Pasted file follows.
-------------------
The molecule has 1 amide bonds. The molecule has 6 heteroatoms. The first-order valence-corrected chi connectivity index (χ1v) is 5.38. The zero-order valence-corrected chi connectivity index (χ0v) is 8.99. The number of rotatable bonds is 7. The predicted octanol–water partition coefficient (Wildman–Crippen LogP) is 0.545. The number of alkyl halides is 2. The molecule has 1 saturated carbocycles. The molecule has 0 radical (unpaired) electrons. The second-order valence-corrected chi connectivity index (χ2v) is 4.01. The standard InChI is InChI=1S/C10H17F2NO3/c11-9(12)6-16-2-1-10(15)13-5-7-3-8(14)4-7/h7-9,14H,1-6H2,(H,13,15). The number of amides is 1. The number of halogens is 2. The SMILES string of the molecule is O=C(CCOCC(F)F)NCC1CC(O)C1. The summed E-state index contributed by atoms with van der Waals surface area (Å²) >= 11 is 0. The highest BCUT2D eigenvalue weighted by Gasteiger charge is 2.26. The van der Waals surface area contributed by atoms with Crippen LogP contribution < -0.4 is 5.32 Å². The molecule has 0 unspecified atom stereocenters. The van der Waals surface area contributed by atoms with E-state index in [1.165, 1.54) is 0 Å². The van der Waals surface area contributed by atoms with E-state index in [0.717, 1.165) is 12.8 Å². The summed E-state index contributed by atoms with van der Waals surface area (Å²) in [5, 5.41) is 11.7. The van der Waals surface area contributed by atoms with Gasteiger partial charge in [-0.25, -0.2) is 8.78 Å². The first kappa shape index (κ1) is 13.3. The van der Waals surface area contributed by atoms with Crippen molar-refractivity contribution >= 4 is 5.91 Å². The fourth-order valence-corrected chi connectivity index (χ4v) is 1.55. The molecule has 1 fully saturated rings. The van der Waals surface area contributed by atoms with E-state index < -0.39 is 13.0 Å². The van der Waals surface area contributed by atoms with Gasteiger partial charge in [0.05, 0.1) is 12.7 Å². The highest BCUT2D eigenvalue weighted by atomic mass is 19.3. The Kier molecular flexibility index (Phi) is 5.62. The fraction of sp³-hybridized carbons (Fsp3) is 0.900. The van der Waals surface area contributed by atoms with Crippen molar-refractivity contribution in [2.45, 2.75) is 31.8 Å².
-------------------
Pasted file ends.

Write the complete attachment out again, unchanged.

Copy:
The molecule has 1 amide bonds. The molecule has 6 heteroatoms. The first-order valence-corrected chi connectivity index (χ1v) is 5.38. The zero-order valence-corrected chi connectivity index (χ0v) is 8.99. The number of rotatable bonds is 7. The predicted octanol–water partition coefficient (Wildman–Crippen LogP) is 0.545. The number of alkyl halides is 2. The molecule has 1 saturated carbocycles. The molecule has 0 radical (unpaired) electrons. The second-order valence-corrected chi connectivity index (χ2v) is 4.01. The standard InChI is InChI=1S/C10H17F2NO3/c11-9(12)6-16-2-1-10(15)13-5-7-3-8(14)4-7/h7-9,14H,1-6H2,(H,13,15). The number of amides is 1. The number of halogens is 2. The SMILES string of the molecule is O=C(CCOCC(F)F)NCC1CC(O)C1. The summed E-state index contributed by atoms with van der Waals surface area (Å²) >= 11 is 0. The highest BCUT2D eigenvalue weighted by Gasteiger charge is 2.26. The van der Waals surface area contributed by atoms with Crippen LogP contribution < -0.4 is 5.32 Å². The molecule has 0 unspecified atom stereocenters. The van der Waals surface area contributed by atoms with E-state index in [1.165, 1.54) is 0 Å². The van der Waals surface area contributed by atoms with E-state index in [0.717, 1.165) is 12.8 Å². The summed E-state index contributed by atoms with van der Waals surface area (Å²) in [5, 5.41) is 11.7. The van der Waals surface area contributed by atoms with Gasteiger partial charge in [-0.25, -0.2) is 8.78 Å². The first kappa shape index (κ1) is 13.3. The van der Waals surface area contributed by atoms with Crippen molar-refractivity contribution >= 4 is 5.91 Å². The fourth-order valence-corrected chi connectivity index (χ4v) is 1.55. The molecule has 1 fully saturated rings. The van der Waals surface area contributed by atoms with E-state index < -0.39 is 13.0 Å². The van der Waals surface area contributed by atoms with Gasteiger partial charge in [0.05, 0.1) is 12.7 Å². The highest BCUT2D eigenvalue weighted by atomic mass is 19.3. The Kier molecular flexibility index (Phi) is 5.62. The fraction of sp³-hybridized carbons (Fsp3) is 0.900. The van der Waals surface area contributed by atoms with Crippen molar-refractivity contribution in [2.45, 2.75) is 31.8 Å².